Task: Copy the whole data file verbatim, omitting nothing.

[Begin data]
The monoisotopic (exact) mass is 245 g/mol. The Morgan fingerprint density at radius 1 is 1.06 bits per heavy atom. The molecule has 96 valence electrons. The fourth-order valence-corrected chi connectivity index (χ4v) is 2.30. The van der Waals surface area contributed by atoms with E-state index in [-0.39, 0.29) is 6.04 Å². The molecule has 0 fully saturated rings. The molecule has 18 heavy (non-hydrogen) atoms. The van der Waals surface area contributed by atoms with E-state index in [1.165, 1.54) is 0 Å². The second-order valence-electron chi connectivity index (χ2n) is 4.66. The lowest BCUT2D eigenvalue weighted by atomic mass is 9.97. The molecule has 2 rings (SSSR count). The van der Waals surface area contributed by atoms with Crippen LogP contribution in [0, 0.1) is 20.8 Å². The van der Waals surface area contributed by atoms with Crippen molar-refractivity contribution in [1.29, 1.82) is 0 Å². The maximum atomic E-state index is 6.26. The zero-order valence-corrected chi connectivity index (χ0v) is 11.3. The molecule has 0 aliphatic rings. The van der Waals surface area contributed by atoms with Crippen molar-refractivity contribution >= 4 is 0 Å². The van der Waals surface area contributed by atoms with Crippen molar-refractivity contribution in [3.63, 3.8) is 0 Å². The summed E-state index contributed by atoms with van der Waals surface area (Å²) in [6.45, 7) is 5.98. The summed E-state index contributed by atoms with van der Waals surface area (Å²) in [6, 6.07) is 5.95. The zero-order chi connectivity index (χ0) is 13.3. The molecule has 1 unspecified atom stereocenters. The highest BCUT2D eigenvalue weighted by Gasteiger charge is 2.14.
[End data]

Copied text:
The monoisotopic (exact) mass is 245 g/mol. The Morgan fingerprint density at radius 1 is 1.06 bits per heavy atom. The molecule has 96 valence electrons. The fourth-order valence-corrected chi connectivity index (χ4v) is 2.30. The van der Waals surface area contributed by atoms with E-state index in [-0.39, 0.29) is 6.04 Å². The molecule has 0 fully saturated rings. The molecule has 18 heavy (non-hydrogen) atoms. The van der Waals surface area contributed by atoms with E-state index in [1.165, 1.54) is 0 Å². The second-order valence-electron chi connectivity index (χ2n) is 4.66. The lowest BCUT2D eigenvalue weighted by atomic mass is 9.97. The molecule has 2 rings (SSSR count). The van der Waals surface area contributed by atoms with Crippen LogP contribution in [0, 0.1) is 20.8 Å². The van der Waals surface area contributed by atoms with Crippen molar-refractivity contribution in [1.29, 1.82) is 0 Å². The maximum atomic E-state index is 6.26. The zero-order valence-corrected chi connectivity index (χ0v) is 11.3. The molecule has 0 aliphatic rings. The van der Waals surface area contributed by atoms with Crippen molar-refractivity contribution >= 4 is 0 Å². The van der Waals surface area contributed by atoms with Crippen molar-refractivity contribution in [3.63, 3.8) is 0 Å². The summed E-state index contributed by atoms with van der Waals surface area (Å²) in [6.45, 7) is 5.98. The summed E-state index contributed by atoms with van der Waals surface area (Å²) in [6, 6.07) is 5.95. The zero-order chi connectivity index (χ0) is 13.3. The molecule has 1 unspecified atom stereocenters. The highest BCUT2D eigenvalue weighted by Gasteiger charge is 2.14.